Budgeting it's not that hard and it will save your bacon (Proceedings)


Budgeting it's not that hard and it will save your bacon (Proceedings)

May 01, 2011

Budgets should an integral part of your overall financial plan. With budgets in place you are more likely to control the financial destiny of the practice. The question always is; are you controlling your financial affairs or is the practice controlling you? While preparing a budget may not fully answer the question, it can certainly play a part in determining its financial success. It is the tool that quantifies the practice's goals and serves as a yardstick for measuring its degree of success. It will also relieve your sense of frustration resulting from a lack of direction.

What else can a budget be used for? Well not only can it be used for predicting income; it can be used to assist in controlling expenses. It can be used in such a way, that once completed, the information can be given to department heads or others who are put in control of practice areas such as payroll, inventory control, and administrative supplies to assist in controlling their areas of responsibility. If you hold them accountable, it is also very important that you provide feedback of actual expenses to budget so that they can see and measure how they are doing.

How do you get started preparing your budget? Set the budget utilizing a spreadsheet program like excel where it is easy to set totals and other calculations by formula. Budgets are meant to be flexible and subject to change so when you do so you want to make it easy on yourself for all other results to change as well. "What if" situations can easily be handled in this way. An alternative to the excel spreadsheet would be the utilization of QuickBooks®. See the May, 2004 issue of Veterinary Economics, page 16 for setting up a budget in QuickBooks®. QuickBooks® have easy to use budget preparation tools that allow you to format your information the same way the QuickBooks® chart of accounts is set up. Setting up your budget tool in the same format as you report historical is important so you can make easy comparisons to actual data.

Where do the numbers come from? The past is always a great predictor of the future and finding past financial results and having them in front of you is important.

The starting place for your budget is income. The easiest way to project it is to do so by utilizing your veterinary software to determine your past year's monthly income. Enter these amounts onto the spreadsheet. Note the number of invoices generated each month and the average invoice. Then project this year's variable by looking at each component and determining how it will increase. When projecting invoices, consider any new programs or marketing you will be doing that will increase the number of invoices. For instance, you may be planning a big dental promotion next February so you should take this into consideration when projecting how many invoices will be generated in the month of February. At the same time look at changes in the average invoice and take into consideration new marketing of services to existing clients or maybe changes in vaccine protocols. Also, don't forget to also consider any changes in the pricing structure that may take place. Once the revenue budget is complete, also prepare a budget for each doctor based upon the same methodology. Income budgets as a component of the entire process should be shared with staff and doctors. Once the process is complete also remember to benchmark the actual results with the budget and share that information. This way, doctors and staff will have an ability to measure their performance in terms of what was anticipated. Significant variance between the budget and actual should be explained.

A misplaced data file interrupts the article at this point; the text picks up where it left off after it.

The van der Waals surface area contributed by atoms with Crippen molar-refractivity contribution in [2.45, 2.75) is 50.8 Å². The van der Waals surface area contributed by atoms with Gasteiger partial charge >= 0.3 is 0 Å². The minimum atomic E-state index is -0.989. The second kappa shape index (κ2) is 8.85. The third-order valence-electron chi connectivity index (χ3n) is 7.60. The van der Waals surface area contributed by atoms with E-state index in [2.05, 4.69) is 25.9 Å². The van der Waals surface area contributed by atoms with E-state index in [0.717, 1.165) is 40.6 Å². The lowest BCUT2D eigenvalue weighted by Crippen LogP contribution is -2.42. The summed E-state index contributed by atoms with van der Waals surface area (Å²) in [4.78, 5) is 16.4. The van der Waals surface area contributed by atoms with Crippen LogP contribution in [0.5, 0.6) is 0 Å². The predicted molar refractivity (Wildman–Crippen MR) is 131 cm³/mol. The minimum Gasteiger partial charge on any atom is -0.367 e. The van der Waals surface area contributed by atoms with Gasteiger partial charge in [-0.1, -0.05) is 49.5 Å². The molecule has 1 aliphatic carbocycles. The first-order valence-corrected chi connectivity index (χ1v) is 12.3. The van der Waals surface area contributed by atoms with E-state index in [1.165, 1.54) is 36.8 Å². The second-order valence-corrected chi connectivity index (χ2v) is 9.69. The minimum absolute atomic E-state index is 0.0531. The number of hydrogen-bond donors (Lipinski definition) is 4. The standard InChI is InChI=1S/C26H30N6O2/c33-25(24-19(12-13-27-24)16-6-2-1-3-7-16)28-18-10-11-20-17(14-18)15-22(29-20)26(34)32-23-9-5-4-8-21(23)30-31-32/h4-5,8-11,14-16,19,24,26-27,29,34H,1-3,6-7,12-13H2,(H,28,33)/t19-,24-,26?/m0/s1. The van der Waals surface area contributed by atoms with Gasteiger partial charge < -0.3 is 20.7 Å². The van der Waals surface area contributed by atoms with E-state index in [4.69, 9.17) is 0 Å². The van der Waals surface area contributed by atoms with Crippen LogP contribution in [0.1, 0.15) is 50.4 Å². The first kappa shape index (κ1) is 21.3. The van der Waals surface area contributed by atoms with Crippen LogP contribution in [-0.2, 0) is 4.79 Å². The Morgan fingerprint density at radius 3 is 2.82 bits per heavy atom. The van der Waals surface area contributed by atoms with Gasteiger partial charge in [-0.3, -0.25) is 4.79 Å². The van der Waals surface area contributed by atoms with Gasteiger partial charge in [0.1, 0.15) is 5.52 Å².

Once the income is complete, it's time to move to expenses. Expenses should be looked at in terms of those that are variable and those that are fixed. Fixed should be put into the budget as set dollar amounts in the month the expense is actually incurred. For instance, if the rent is $6,000 per month, then this amount is put into the budget every month for the same amount. Insurance may be a fixed amount but only paid in January, April, and July. If this is the case, then the amounts anticipated to be paid should be input only in those months. The following is a list of fixed expenses which should be input into the budget based upon a fixed dollar amount:

Expenses that are not fixed by dollars are considered variable and in theory move in direct proportion to fluctuations in income. These expenses should be budgeted as a percentage of gross income. The following is a list of variable expenses that should be budgeted based upon a percentage of gross income:
     • Drugs and medical supplies
     • Lab costs
     • Radiology costs
     • Dietary products
     • Surgery costs
     • Dentistry costs
     • Anesthesia costs
     • Animal disposal
     • Salaries and wages
     • Payroll taxes

The variable expense percentages that are used should be based upon the historical past or based upon an anticipated target. For instance, a look at the previous year financial statements indicate that that drug and supply costs for 2009 were 18% of gross revenue but the industry target is 16%. You can base the cost at the 18% or 16% depending upon the target you are looking to achieve.

The following are industry benchmarks may wish to consider for both income and expenses when preparing your budget:

Once the budgets are complete, review them to make sure they accomplish your financial goals and objectives. Also, if you prepared them with a spreadsheet program, transfer the data into your accounting program so you can print monthly actual to budget reports. This will allow you to measure your performance and stay on track with your goals.